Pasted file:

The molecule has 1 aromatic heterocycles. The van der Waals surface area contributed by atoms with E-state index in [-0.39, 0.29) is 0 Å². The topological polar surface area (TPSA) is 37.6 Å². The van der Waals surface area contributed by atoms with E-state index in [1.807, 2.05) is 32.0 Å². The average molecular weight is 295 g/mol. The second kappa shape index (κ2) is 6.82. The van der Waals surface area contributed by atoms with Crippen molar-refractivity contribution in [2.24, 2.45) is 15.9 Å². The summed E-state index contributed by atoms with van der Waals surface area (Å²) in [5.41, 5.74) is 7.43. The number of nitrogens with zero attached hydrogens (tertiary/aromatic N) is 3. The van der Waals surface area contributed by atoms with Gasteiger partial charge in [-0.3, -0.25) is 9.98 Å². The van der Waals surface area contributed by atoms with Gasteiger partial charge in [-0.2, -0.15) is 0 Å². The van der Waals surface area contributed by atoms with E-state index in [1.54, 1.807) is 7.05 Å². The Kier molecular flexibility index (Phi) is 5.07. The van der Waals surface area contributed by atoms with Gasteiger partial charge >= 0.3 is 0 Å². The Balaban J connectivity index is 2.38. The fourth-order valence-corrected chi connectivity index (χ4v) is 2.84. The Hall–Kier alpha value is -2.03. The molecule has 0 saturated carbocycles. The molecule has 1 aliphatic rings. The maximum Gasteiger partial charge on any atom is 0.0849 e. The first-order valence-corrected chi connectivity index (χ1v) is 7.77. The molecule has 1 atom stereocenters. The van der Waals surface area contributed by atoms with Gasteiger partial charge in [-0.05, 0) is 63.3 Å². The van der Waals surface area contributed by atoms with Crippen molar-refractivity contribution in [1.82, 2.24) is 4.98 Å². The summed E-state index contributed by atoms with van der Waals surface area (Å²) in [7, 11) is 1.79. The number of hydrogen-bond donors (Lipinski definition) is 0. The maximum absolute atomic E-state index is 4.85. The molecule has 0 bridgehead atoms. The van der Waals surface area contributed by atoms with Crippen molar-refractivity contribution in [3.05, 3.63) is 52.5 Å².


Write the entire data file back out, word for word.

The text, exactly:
The molecule has 1 aromatic heterocycles. The van der Waals surface area contributed by atoms with E-state index in [-0.39, 0.29) is 0 Å². The topological polar surface area (TPSA) is 37.6 Å². The van der Waals surface area contributed by atoms with E-state index in [1.807, 2.05) is 32.0 Å². The average molecular weight is 295 g/mol. The second kappa shape index (κ2) is 6.82. The van der Waals surface area contributed by atoms with Crippen molar-refractivity contribution in [2.24, 2.45) is 15.9 Å². The summed E-state index contributed by atoms with van der Waals surface area (Å²) in [5.41, 5.74) is 7.43. The number of nitrogens with zero attached hydrogens (tertiary/aromatic N) is 3. The van der Waals surface area contributed by atoms with Gasteiger partial charge in [-0.3, -0.25) is 9.98 Å². The van der Waals surface area contributed by atoms with Gasteiger partial charge in [-0.2, -0.15) is 0 Å². The van der Waals surface area contributed by atoms with E-state index in [1.54, 1.807) is 7.05 Å². The Kier molecular flexibility index (Phi) is 5.07. The van der Waals surface area contributed by atoms with Gasteiger partial charge >= 0.3 is 0 Å². The Balaban J connectivity index is 2.38. The fourth-order valence-corrected chi connectivity index (χ4v) is 2.84. The Hall–Kier alpha value is -2.03. The molecule has 0 saturated carbocycles. The molecule has 1 aliphatic rings. The maximum Gasteiger partial charge on any atom is 0.0849 e. The first-order valence-corrected chi connectivity index (χ1v) is 7.77. The molecule has 1 atom stereocenters. The van der Waals surface area contributed by atoms with Gasteiger partial charge in [-0.05, 0) is 63.3 Å². The van der Waals surface area contributed by atoms with Crippen molar-refractivity contribution in [1.82, 2.24) is 4.98 Å². The summed E-state index contributed by atoms with van der Waals surface area (Å²) in [7, 11) is 1.79. The number of hydrogen-bond donors (Lipinski definition) is 0. The maximum absolute atomic E-state index is 4.85. The molecule has 0 bridgehead atoms. The van der Waals surface area contributed by atoms with Crippen molar-refractivity contribution in [3.05, 3.63) is 52.5 Å².